The iconic British brand, Mini has introduced its first-ever, all-electric offering based on the popular two-door Cooper hatchback, christened ‘Cooper SE’. Does this Mini EV offer a sporty performance while retaining the Mini’s legendary go-kart-like driving manners? We find out.
Mini has delegated a 32.6kWh battery pack (28.9kWh net capacity) to power its electric motor, which puts out 184hp and 270Nm of torque, 8hp and 10Nm lesser than the internal combustion engine (ICE) Cooper S. The instantaneous responses from its electric motors in the real world, however, more than make up for its performance deficit on paper. There is not a multi-speed gearbox nor is there any turbo lag to tackle, and, as a result, the Cooper SE zips ahead with all the motor’s ready torque transmitting to its front wheels. Adding drama to its fuss-free acceleration is a hint of torque steer and some tyre chirping under hard acceleration, before the ESP regulates wheelspin.
There is a Green+ mode to enhance the range, but, it turns off climate control, and hence, is not a setting owners are likely to dial. The Sport mode makes the accelerator a tad sharper, compared to the Mid and Green modes, which feel reasonably quick on their own. The absence of a growling intake and a booming exhaust does not captivate your aural senses like its ICE version, but the Cooper SE’s ability to whizz past traffic in complete silence is a very unique experience.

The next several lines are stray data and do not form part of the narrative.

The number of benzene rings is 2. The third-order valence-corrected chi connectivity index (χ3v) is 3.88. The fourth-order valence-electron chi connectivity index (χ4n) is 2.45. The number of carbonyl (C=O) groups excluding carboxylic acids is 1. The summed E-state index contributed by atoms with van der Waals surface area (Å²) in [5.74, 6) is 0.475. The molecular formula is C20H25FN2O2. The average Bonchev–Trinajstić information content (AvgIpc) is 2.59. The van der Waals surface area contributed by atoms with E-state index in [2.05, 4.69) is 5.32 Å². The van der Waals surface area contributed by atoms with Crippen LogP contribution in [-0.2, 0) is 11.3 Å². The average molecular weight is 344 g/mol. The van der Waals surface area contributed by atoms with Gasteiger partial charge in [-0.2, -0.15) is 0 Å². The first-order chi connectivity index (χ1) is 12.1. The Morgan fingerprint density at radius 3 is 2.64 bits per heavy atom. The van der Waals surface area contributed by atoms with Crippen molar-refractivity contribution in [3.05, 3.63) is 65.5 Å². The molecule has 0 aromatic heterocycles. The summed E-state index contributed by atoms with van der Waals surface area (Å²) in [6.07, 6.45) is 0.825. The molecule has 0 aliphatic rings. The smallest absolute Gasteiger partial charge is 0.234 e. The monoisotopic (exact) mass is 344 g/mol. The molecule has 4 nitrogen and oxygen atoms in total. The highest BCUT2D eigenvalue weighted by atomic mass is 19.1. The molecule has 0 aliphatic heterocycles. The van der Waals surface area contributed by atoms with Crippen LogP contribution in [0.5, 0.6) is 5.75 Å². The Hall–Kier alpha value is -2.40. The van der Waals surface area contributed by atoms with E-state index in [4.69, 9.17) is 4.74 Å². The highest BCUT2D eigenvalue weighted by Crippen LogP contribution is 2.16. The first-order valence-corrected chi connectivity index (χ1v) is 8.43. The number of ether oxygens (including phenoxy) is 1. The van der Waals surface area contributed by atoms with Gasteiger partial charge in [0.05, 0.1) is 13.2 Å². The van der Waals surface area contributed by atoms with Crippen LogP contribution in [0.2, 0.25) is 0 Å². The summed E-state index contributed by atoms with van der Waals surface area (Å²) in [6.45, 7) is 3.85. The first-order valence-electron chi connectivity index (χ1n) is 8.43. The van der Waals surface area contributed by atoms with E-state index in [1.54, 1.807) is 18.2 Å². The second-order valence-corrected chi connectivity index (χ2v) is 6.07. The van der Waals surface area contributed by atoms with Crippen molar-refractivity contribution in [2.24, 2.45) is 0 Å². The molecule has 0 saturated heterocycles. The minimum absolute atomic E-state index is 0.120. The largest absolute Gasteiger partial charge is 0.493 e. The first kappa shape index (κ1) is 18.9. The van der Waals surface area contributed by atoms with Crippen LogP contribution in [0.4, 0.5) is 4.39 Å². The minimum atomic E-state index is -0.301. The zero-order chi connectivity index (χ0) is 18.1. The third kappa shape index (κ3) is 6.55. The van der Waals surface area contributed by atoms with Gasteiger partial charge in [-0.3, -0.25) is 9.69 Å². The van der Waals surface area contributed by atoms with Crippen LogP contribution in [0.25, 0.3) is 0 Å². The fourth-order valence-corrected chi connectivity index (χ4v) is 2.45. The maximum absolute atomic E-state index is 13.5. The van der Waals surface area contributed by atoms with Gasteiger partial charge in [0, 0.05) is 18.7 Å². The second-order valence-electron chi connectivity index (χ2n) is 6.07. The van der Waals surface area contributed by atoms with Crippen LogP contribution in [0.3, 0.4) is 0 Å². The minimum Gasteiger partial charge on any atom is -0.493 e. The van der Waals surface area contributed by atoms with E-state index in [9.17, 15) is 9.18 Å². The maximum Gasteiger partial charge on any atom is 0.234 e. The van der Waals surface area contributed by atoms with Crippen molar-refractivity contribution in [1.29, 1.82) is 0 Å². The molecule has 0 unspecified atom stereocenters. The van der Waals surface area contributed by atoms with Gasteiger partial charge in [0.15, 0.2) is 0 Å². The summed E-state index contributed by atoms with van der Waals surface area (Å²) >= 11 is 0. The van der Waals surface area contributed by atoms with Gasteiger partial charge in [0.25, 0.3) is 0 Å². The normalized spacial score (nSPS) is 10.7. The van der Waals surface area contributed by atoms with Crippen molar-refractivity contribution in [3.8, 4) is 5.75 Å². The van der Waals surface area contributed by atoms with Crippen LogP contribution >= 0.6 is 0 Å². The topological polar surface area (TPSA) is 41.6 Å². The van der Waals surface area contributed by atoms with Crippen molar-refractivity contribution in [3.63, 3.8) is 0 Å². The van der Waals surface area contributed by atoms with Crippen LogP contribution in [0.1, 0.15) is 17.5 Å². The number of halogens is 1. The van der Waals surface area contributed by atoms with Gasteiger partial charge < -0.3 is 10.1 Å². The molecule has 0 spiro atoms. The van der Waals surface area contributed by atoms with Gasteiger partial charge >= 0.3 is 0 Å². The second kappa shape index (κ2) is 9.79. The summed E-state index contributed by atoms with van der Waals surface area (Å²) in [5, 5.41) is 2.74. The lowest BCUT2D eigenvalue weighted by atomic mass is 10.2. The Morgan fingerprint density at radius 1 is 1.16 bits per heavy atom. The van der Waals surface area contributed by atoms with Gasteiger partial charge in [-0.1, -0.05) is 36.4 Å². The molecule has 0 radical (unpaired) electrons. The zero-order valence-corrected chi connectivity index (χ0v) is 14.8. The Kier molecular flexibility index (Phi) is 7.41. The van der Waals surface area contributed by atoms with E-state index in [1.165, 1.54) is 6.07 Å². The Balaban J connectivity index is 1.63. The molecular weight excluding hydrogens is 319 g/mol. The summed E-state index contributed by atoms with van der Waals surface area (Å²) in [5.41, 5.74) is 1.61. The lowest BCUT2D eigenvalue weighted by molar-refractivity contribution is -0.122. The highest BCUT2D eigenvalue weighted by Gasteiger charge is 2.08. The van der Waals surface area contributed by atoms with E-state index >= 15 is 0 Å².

And each time you decelerate, its battery converts some of the kinetic energy into electrical energy and recharges its battery. There are two levels of regenerative braking to speak of — retardation in the first level feels natural and it will shed speed gradually; the second level is aggressive and the reduction in speed feels similar to strong braking. Both modes allow for one-pedal driving, wherein the car will even come to a complete halt without the need to depress its brake pedal.
The Cooper SE is derived from BMW’s UKL platform, which also underpins its ICE siblings. The electric version gains 145kg compared to the 3-door Cooper S hatchback on account of its heavy T-shaped battery which is placed beneath the cabin. Its weight balance now shifts towards the rear as its electric motor is actually lighter than the combustion engine. The placement of the battery further reduces the Mini’s center of gravity (CG) by 30mm; so this shift in weight balance and a lower CG have made it even more chuckable than the already go-kart-like ICE Cooper S.
The quick ratio steering is one of the most direct and communicative electric power steering units out there, which allows you precise control, and this car pivots around its axis with finesse. The 17-inch wheels do a better job of bump absorption than the Cooper S JCW riding on low-profile 18-inchers, and it does not feel as skittish as the JCW over mid-corner bumps either. That said, its short-travel suspension is properly stiff and the car will crash through broken roads and potholes. On account of its short wheelbase and stiff set-up, it will cross most speed breakers without scraping its underbelly, and what is reassuring is the fact that Mini has raised the ride height by 18mm; the battery pack is protected by a solid base plate to save it from any untoward incident.